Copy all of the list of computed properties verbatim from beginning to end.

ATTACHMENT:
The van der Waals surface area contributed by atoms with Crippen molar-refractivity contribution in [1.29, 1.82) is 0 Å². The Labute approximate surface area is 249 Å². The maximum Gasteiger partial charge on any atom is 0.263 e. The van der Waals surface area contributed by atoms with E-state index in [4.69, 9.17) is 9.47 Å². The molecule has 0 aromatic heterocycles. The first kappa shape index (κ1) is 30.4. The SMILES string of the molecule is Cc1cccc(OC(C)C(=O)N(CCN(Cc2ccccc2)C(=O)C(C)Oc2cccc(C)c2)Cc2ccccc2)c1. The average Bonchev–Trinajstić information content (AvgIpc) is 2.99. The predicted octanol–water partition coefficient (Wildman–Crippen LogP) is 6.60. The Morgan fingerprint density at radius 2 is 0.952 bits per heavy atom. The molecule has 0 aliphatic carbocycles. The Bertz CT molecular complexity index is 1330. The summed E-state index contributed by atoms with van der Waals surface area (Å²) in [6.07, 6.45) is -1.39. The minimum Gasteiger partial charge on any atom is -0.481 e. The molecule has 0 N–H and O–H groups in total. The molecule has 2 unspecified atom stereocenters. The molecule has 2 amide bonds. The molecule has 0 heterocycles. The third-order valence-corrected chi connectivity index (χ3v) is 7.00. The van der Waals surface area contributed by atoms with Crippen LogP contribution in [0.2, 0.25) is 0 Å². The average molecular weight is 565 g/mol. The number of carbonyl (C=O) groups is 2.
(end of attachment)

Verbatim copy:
The van der Waals surface area contributed by atoms with Crippen molar-refractivity contribution in [1.29, 1.82) is 0 Å². The Labute approximate surface area is 249 Å². The maximum Gasteiger partial charge on any atom is 0.263 e. The van der Waals surface area contributed by atoms with E-state index in [4.69, 9.17) is 9.47 Å². The molecule has 0 aromatic heterocycles. The first kappa shape index (κ1) is 30.4. The SMILES string of the molecule is Cc1cccc(OC(C)C(=O)N(CCN(Cc2ccccc2)C(=O)C(C)Oc2cccc(C)c2)Cc2ccccc2)c1. The average Bonchev–Trinajstić information content (AvgIpc) is 2.99. The predicted octanol–water partition coefficient (Wildman–Crippen LogP) is 6.60. The Morgan fingerprint density at radius 2 is 0.952 bits per heavy atom. The molecule has 0 aliphatic carbocycles. The Bertz CT molecular complexity index is 1330. The summed E-state index contributed by atoms with van der Waals surface area (Å²) in [6.07, 6.45) is -1.39. The minimum Gasteiger partial charge on any atom is -0.481 e. The molecule has 0 N–H and O–H groups in total. The molecule has 2 unspecified atom stereocenters. The molecule has 2 amide bonds. The molecule has 0 heterocycles. The third-order valence-corrected chi connectivity index (χ3v) is 7.00. The van der Waals surface area contributed by atoms with Crippen LogP contribution in [0.2, 0.25) is 0 Å². The average molecular weight is 565 g/mol. The number of carbonyl (C=O) groups is 2.